FILE HANDLING

As was mentioned above, the scheduled command list is a data structure built from the specifications of the operator, which are input via a text file. This section discusses how this text file should be read in and processed.

A good general rule of thumb is to have each valid, non-comment, non-blank line translated into one node in the scheduled command list. Each field of the node to be described should be delineated by either spaces or tabs. Each section of text separated in this way should then be labeled and ordered.

For example:


;Period   Address   Command   First_         Last_       Conv_     First_   Second_
   ;                                                 Index         Index       Class      Const     Const
 2            10              AIN             EUR[1001]   EUR[1005]   L           0.0          0.1

The above three lines are an example already supported by the provided source code in the Technology Pack. This is a guideline only and you may need to make some substantial changes. The top two lines are comments, as any line starting with a semicolon is generally considered a comment. The top line is a comment that labels each section of text in the third line as a field. It is not necessary, it is only a comment to aid the operator in understanding the command list. Therefore, the first column 2 defines the Period field, the second column 10 defines the Address field, the third column AIN defines the Command field, and so forth.

The first five fields in the above example are to be read as follows: "once every 2 cycles (2 seconds typically) send the command 'AIN' to the 10th address and place the results in the ONSPEC table EUR (Engineering Units Real) starting with location 1001 and ending with location 1005". This assumes that the AIN command returns a block of at least five values.

The last three fields are optional. They define a conversion that is done before the values are sent to ONSPEC. The code for defining a conversion is in USERCONV.C. This portion is usually sent to the end user so they may make changes. In the above example this would multiply each value by 0.1 then add 0.0.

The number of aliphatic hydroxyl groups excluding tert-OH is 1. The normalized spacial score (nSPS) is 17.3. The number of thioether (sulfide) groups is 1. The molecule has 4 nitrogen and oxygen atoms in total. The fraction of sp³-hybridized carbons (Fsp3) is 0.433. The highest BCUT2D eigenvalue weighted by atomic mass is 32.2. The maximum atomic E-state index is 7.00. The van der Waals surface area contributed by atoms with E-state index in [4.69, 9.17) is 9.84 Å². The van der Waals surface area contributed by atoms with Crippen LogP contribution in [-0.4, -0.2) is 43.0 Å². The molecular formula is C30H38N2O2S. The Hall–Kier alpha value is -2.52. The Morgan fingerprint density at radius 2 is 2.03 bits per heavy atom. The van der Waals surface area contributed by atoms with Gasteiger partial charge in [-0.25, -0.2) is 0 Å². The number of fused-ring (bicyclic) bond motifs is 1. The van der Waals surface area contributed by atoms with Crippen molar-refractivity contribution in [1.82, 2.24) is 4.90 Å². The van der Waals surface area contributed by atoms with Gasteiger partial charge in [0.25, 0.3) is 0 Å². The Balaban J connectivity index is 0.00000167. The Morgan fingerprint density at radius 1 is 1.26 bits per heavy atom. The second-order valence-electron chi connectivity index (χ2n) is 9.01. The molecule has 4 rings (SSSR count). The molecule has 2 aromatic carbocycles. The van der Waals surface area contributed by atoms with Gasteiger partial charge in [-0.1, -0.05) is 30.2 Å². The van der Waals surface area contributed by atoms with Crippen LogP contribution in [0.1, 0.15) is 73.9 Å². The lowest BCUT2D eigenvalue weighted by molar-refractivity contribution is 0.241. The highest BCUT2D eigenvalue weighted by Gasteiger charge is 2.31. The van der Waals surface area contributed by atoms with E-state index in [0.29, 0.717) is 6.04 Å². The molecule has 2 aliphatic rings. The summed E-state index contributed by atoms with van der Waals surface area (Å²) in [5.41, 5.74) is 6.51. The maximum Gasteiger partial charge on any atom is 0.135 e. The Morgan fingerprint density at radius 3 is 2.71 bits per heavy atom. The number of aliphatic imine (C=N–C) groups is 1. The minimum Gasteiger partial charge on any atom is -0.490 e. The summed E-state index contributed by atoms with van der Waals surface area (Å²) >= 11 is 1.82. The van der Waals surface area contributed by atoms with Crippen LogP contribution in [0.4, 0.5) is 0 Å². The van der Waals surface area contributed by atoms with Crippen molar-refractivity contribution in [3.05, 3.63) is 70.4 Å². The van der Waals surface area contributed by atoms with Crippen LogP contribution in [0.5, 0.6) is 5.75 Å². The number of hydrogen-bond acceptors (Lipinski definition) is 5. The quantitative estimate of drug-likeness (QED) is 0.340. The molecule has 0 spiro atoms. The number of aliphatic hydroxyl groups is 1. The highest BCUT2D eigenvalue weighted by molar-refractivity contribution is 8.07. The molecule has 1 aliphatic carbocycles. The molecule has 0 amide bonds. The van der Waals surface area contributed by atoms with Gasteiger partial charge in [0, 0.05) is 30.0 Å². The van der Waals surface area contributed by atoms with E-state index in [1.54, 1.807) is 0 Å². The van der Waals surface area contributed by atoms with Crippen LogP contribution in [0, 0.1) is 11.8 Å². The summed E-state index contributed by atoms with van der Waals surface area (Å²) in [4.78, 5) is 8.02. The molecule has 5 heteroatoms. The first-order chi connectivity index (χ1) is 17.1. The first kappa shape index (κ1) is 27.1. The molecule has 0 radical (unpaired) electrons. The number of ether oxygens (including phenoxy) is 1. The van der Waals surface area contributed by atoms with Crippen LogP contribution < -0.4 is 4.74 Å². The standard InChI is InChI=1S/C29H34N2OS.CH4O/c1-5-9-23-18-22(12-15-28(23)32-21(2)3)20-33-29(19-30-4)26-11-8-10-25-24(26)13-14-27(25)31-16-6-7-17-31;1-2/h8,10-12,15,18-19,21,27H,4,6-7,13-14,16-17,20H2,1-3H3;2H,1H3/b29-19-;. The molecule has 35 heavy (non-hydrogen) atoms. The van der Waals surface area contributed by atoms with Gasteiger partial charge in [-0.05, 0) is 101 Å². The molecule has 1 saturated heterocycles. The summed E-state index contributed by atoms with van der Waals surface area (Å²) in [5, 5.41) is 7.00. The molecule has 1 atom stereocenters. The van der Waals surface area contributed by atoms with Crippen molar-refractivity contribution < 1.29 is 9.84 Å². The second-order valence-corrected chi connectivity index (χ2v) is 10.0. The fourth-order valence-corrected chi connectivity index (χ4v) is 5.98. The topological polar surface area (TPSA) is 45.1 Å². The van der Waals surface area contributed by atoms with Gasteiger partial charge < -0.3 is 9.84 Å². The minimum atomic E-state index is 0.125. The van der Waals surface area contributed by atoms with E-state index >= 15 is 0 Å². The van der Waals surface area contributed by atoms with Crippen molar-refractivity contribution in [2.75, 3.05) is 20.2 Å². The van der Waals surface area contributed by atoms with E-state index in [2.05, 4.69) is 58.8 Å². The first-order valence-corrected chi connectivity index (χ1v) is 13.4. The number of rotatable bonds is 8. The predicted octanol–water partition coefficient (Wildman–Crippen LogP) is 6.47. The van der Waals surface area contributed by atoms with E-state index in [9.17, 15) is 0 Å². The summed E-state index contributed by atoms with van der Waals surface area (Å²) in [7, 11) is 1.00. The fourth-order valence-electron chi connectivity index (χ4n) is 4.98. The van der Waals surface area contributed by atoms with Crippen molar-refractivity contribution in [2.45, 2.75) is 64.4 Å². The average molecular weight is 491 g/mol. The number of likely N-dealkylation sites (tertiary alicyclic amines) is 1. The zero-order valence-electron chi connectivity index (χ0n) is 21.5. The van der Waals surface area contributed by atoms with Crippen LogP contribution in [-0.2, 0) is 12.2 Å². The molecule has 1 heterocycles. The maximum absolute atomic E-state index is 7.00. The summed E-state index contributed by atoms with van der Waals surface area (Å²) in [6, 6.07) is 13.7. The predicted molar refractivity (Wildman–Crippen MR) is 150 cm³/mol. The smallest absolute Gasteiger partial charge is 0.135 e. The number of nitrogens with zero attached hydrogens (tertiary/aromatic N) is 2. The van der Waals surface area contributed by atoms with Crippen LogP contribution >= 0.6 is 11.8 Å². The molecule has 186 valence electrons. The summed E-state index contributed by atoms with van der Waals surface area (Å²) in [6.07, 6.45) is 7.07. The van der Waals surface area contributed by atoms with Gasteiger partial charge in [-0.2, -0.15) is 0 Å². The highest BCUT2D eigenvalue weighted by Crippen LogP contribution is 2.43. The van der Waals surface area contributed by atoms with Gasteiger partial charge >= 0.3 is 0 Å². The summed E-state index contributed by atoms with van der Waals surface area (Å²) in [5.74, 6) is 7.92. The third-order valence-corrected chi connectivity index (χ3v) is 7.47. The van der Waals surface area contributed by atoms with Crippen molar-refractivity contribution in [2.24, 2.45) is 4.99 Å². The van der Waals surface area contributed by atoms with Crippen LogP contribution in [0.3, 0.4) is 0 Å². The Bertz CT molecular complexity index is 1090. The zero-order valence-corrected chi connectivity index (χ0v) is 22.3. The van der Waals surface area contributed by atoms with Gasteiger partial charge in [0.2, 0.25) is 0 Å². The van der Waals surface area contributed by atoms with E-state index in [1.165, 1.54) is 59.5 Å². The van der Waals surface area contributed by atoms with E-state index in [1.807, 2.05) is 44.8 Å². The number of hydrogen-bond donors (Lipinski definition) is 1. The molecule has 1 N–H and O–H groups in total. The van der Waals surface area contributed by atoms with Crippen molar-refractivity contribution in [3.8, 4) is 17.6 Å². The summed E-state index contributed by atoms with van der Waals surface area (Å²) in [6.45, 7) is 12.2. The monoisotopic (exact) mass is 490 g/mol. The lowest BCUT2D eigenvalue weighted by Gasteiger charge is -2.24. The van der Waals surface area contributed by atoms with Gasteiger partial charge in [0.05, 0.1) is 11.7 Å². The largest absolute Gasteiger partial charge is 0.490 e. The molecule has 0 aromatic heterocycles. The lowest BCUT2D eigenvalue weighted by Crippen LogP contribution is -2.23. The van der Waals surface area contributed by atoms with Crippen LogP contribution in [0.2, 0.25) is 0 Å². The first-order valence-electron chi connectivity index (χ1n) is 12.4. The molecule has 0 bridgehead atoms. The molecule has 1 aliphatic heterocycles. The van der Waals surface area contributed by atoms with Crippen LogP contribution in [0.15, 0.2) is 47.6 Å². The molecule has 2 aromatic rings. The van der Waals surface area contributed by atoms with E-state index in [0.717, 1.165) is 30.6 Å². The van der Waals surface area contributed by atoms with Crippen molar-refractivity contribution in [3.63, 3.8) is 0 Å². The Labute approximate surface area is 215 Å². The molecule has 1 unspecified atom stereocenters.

Often there are command list entries that the operator does not wish to occur periodically, but rather wants to be sent once at the outset and then never sent again. It is suggested that the I/O template should send all commands once when processing the configuration file, not wasting memory by creating a node to represent a command that need not be remembered. Sometimes these commands are called one-shot commands and a '0' must be entered at the Period field for each of them in the configuration file.

For example:


;Period   Address   Command   First_   Last_   Conv_   First_   Second_
  ;                                                   Index     Index     Class     Const     Const
0             10                  SET

Similarly, commands that the operator wishes to be sent only when there is a change in ONSPEC's tables that should be reflected in the device (in other words, output commands) should be signified to the I/O template by the placement of the letter I in the Period field of the line.

Often there are command list entries that the operator does not wish to occur periodically, but rather wants to be sent once at the outset and then never sent again. It is suggested that the I/O template should send all commands once when processing the configuration file, not wasting memory by creating a node to represent a command that need not be remembered. Sometimes these commands are called one-shot commands and a '0' must be entered at the Period field for each of them in the configuration file.

For example:


;Period   Address   Command   First_         Last_       Conv_     First_   Second_
;                                                     Index           Index     Class     Const     Const
I                    10             AOUT      EUR[1011] *        L               0         2

Thus, if ONSPEC reported that EUR[1011] had changed in value, the I/O template would have to locate the node with the above information in it. It would then call output conversion routine and send the value to the device. The asterisk (*) indicates that only one table location is used. It is the same as putting an EUR[1011] in the Last_Index field.



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